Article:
THP working triple-fatal accident in Sevier County

11:50 AM, Jul 9, 2012   |    comments
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Update

At last check Shaun Dunlap is listed in stable condition and Kanika Dembla islisted in serious condition at UT Medical.

Previous Story

Three members of the same family died in an early morning head-on collision in Sevier County. THP and Sevier County Sheriff's Deputies responded to the scene in the 3110 block of Wears Valley Road (U.S. 321) around 6:30 Saturday morning.

THP Trooper Howard Greenlee told 10News in a phone interview that Shaun Dunlap, 27, of Maryville was driving alone in his 2011 Ford Ranger truck on the wrong side of the road.

Trooper Greenlee said Dunlap crashed into a 2011 Honda Civic, carrying the Dembla family of India. They were on vacation in Pigeon Forge. Trooper Greenlee said Dunlap admitted to being tired and sleepy and thought he might have fallen asleep at the wheel.

Ashish Dembla, 24, was driving the Civic. His younger sister, Kanika Dembla, 20, was riding in the passenger seat. His parents, Dr. Sat Pal Dembla, 57, and Anjali Dembla, 51, were riding in the back seat. Ashish, Sat Pal, and Anjali all died in the crash.

Dunlap was wearing his seat belt as was Kanika and Ashish. Satpal and Anjali were not wearing their seat belts. Trooper Greenlee wrote in the report that seatbelts could have made a difference for the back seat passengers.

Kanika and Dunlap were both flown by Lifestar to UT Medical Center in Knoxville. Kanika Dembla is suffering from major head trauma and is in critical condition, according to Trooper Greenlee. Dunlap was also flown to UT Medical Center with moderate injuries.

Trooper Greenlee said it appears both vehicles were traveling between 45 to 50 miles per hour at the time of the crash. Dunlap had just left Gatlinburg and was traveling south toward Maryville. The Dembla family had just checked out of a condo and were headed north toward Pigeon Forge. Investigators found no evidence of alcohol or drugs at the scene.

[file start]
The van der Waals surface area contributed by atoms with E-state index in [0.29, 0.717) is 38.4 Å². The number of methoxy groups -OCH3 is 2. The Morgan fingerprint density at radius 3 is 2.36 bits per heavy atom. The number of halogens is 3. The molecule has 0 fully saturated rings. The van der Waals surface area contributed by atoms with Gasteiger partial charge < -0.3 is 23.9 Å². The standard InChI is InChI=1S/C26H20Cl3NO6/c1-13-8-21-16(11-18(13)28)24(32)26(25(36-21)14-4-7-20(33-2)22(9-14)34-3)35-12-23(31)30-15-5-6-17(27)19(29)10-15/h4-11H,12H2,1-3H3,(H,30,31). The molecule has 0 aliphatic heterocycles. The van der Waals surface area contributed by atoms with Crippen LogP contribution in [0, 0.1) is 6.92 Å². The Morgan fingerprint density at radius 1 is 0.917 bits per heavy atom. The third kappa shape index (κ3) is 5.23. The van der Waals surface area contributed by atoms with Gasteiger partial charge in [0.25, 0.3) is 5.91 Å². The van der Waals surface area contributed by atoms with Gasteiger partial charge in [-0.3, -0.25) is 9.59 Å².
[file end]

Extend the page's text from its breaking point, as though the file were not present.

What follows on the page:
Trooper Greenlee has been in contact with a cousin of the Dembla family who lives in Shreveport, LA. That person is coming to Knoxville to be with Kanika Dembla as she recovers in the hospital.

Ashish Dembla was working on his Ph.D. in electrical engineering at the Georgia Institute of Technology in Atlanta.

The accident report lists an Atlanta, Georgia address for the family. But, troopers tell 10News the family was visiting from Renali Delhi, India.  Trooper Greenlee clarified the discrepancy with 10News.  He said he used Ashish's Atlanta address for the entire family because he could not translate the identifying information the other family members were carrying.

Neighbors nearby woke up to the sound of the head on collision.

"It was so severe I had never never seen nothing like it in my life," said Janet Caylor, a Wears Valley resident.

Caylor became emotional recalling the details of scene. She said it is one she will never forget.

"It took them [rescue workers] forever to get them out. They took the whole top of the car off," she said.

It took around 30 firefighters more than 2 hours to get the victims out.

"This is the worst wreck we've ever had in Wear's Valley," said Firefighter Brandon Headrick.

Investigators plan to re-visit the accident scene on Monday to continue their investigation. Traffic citations and criminal charges are pending against Dunlap.

Previous Story

Three people are dead and two others are injured following a head-on collision Saturday morning in Sevier County.

According to Sevier County Sheriff Ron Seals, the accident happened at 3110 Wears Valley Road near Wears Valley United Methodist Church.

Sheriff Seals tells 10News THP is working the accident. The two injured patients were taken to an area hospital via Lifestar.

Editor's Note: The previous story had different spellings of the victims' names from investigators. The most recent report from investigators has corrected the spelling. Also, Trooper Greenlee told 10News that Ashish Dembla was a medical student at Georgia Tech, in Atlanta.  However, 10News has confirmed with a friend in India that Ashish Dembla was actually working on his Ph.D. in Electrical Engineering at Georgia Tech.  The article reflects that change.


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